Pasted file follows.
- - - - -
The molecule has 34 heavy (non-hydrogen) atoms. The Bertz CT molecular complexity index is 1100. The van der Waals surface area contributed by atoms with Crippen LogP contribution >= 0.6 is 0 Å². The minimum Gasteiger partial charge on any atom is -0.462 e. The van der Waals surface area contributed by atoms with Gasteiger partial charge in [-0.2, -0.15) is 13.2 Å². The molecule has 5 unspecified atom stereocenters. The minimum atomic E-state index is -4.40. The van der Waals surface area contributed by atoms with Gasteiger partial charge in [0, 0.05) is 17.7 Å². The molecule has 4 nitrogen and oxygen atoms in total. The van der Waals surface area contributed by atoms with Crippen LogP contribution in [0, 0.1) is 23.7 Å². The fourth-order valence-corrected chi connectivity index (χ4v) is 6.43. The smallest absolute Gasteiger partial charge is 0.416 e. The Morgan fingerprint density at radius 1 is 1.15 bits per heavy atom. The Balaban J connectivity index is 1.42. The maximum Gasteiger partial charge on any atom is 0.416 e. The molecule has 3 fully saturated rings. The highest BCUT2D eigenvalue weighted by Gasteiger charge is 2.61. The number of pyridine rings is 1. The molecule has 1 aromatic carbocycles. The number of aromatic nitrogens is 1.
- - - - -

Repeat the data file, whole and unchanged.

The molecule has 34 heavy (non-hydrogen) atoms. The Bertz CT molecular complexity index is 1100. The van der Waals surface area contributed by atoms with Crippen LogP contribution >= 0.6 is 0 Å². The minimum Gasteiger partial charge on any atom is -0.462 e. The van der Waals surface area contributed by atoms with Gasteiger partial charge in [-0.2, -0.15) is 13.2 Å². The molecule has 5 unspecified atom stereocenters. The minimum atomic E-state index is -4.40. The van der Waals surface area contributed by atoms with Gasteiger partial charge in [0, 0.05) is 17.7 Å². The molecule has 4 nitrogen and oxygen atoms in total. The van der Waals surface area contributed by atoms with Crippen LogP contribution in [0, 0.1) is 23.7 Å². The fourth-order valence-corrected chi connectivity index (χ4v) is 6.43. The smallest absolute Gasteiger partial charge is 0.416 e. The Morgan fingerprint density at radius 1 is 1.15 bits per heavy atom. The Balaban J connectivity index is 1.42. The maximum Gasteiger partial charge on any atom is 0.416 e. The molecule has 3 fully saturated rings. The highest BCUT2D eigenvalue weighted by Gasteiger charge is 2.61. The number of pyridine rings is 1. The molecule has 1 aromatic carbocycles. The number of aromatic nitrogens is 1.